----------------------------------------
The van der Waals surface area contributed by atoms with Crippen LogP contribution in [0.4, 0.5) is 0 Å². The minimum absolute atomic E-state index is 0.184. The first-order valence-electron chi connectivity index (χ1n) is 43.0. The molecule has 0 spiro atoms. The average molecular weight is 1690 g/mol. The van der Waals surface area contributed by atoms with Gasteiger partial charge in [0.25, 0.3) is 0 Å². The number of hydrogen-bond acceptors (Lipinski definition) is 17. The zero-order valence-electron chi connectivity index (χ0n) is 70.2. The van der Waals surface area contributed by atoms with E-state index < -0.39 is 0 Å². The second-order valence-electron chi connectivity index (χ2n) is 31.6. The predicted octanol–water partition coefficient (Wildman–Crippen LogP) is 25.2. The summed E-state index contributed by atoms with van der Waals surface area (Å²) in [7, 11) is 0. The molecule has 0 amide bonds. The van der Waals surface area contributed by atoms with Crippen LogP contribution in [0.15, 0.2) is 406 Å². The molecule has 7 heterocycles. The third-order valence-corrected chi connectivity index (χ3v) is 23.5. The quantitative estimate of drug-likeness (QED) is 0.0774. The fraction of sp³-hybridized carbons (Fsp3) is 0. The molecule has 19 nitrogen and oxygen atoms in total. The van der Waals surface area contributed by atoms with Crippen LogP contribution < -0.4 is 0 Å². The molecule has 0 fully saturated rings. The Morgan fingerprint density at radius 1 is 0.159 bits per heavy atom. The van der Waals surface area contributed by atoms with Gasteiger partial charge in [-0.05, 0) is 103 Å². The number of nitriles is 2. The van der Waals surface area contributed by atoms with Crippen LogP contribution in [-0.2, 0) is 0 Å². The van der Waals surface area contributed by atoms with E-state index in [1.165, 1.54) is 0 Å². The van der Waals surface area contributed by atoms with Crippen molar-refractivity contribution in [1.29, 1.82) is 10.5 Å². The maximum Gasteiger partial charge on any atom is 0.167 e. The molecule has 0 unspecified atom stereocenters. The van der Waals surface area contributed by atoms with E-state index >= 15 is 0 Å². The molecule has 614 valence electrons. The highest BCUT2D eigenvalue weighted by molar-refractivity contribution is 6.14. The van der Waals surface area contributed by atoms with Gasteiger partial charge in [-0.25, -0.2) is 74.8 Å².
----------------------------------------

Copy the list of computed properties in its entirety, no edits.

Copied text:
The van der Waals surface area contributed by atoms with Crippen LogP contribution in [0.4, 0.5) is 0 Å². The minimum absolute atomic E-state index is 0.184. The first-order valence-electron chi connectivity index (χ1n) is 43.0. The molecule has 0 spiro atoms. The average molecular weight is 1690 g/mol. The van der Waals surface area contributed by atoms with Gasteiger partial charge in [0.25, 0.3) is 0 Å². The number of hydrogen-bond acceptors (Lipinski definition) is 17. The zero-order valence-electron chi connectivity index (χ0n) is 70.2. The van der Waals surface area contributed by atoms with E-state index < -0.39 is 0 Å². The second-order valence-electron chi connectivity index (χ2n) is 31.6. The predicted octanol–water partition coefficient (Wildman–Crippen LogP) is 25.2. The summed E-state index contributed by atoms with van der Waals surface area (Å²) in [7, 11) is 0. The molecule has 0 amide bonds. The van der Waals surface area contributed by atoms with Crippen LogP contribution in [0.15, 0.2) is 406 Å². The molecule has 7 heterocycles. The third-order valence-corrected chi connectivity index (χ3v) is 23.5. The quantitative estimate of drug-likeness (QED) is 0.0774. The fraction of sp³-hybridized carbons (Fsp3) is 0. The molecule has 19 nitrogen and oxygen atoms in total. The van der Waals surface area contributed by atoms with Crippen LogP contribution < -0.4 is 0 Å². The molecule has 0 fully saturated rings. The Morgan fingerprint density at radius 1 is 0.159 bits per heavy atom. The van der Waals surface area contributed by atoms with Gasteiger partial charge in [-0.05, 0) is 103 Å². The number of nitriles is 2. The van der Waals surface area contributed by atoms with Crippen LogP contribution in [-0.2, 0) is 0 Å². The van der Waals surface area contributed by atoms with E-state index in [1.165, 1.54) is 0 Å². The van der Waals surface area contributed by atoms with Crippen molar-refractivity contribution in [1.29, 1.82) is 10.5 Å². The maximum Gasteiger partial charge on any atom is 0.167 e. The molecule has 0 unspecified atom stereocenters. The van der Waals surface area contributed by atoms with E-state index >= 15 is 0 Å². The molecule has 614 valence electrons. The highest BCUT2D eigenvalue weighted by molar-refractivity contribution is 6.14. The van der Waals surface area contributed by atoms with Gasteiger partial charge in [-0.25, -0.2) is 74.8 Å².